U.S. flag

An official website of the United States government, Department of Justice.

Ballistic Fingerprints on File

NCJ Number
Date Published
January 2004
2 pages
This article describes a computer-based impact analysis model and accompanying handbook that can guide legislators and law enforcement officials in assessing the pros and cons of establishing and operating a Reference Ballistic Imaging Database (RBID), which would contain records of the test firings of all new guns sold in the State.
RBIDs, which currently exist only in New York State and Maryland, can supplement the national criminal ballistic imaging database maintained by the Bureau of Alcohol, Tobacco, Firearms and Explosives and the Federal Bureau of Investigation. A RBID may be able to match a spent shell casing found at a crime scene to the data from the test firing of a new gun recently sold in the State. Although the gun could have been stolen, lost, or resold since the initial purchase, it is the first step in identifying the person who used the gun at the crime scene. In order to facilitate a State's decision about whether to establish a RBID, the National Institute of Justice funded the development of a model for such decisionmaking. The model consists of four user input worksheets and two results worksheets. The worksheets can help States identify and understand relevant issues, determine program feasibility, ascertain the number of equipment units and floor space required, estimate needed personnel and associated costs, and develop plans and cost projections. The handbook provides an overview of ballistic imaging technology, a more detailed explanation of RBID operations in Maryland and New York, and a description of how the planning model works.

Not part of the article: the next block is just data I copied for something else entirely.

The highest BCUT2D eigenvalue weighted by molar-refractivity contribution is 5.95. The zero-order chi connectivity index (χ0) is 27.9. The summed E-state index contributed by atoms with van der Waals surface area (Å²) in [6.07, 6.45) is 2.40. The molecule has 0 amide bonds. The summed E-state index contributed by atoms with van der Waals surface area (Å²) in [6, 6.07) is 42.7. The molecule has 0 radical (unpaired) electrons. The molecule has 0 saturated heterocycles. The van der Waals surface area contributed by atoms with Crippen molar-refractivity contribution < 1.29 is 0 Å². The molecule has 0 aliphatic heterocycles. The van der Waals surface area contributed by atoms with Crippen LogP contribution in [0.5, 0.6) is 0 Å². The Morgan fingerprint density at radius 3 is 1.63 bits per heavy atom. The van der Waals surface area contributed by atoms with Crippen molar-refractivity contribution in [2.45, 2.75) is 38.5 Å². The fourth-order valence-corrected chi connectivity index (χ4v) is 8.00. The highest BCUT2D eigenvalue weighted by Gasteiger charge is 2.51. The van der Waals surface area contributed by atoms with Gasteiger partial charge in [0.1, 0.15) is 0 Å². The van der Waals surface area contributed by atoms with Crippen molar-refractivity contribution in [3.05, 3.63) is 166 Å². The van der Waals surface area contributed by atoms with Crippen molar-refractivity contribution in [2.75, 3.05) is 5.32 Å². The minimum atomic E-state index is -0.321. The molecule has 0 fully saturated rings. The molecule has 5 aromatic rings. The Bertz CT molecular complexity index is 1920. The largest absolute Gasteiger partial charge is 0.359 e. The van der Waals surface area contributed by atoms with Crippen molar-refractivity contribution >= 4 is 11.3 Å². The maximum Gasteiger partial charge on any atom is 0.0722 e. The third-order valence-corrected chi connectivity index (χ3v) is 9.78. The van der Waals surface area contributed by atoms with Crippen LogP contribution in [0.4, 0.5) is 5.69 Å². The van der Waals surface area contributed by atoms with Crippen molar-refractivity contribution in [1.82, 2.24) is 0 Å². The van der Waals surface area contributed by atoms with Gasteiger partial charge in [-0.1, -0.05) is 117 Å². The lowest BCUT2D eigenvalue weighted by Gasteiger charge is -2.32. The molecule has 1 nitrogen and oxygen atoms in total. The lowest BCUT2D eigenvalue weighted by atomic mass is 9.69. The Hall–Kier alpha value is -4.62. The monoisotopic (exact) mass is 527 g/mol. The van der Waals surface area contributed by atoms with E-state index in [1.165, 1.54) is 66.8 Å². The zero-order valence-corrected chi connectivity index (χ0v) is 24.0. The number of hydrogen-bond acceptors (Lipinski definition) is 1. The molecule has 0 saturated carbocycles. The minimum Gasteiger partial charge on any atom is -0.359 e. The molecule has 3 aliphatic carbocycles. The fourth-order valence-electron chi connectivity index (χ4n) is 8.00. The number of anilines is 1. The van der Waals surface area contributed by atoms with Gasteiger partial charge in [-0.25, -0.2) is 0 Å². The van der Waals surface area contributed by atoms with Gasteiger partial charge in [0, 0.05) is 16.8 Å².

Date Published: January 1, 2004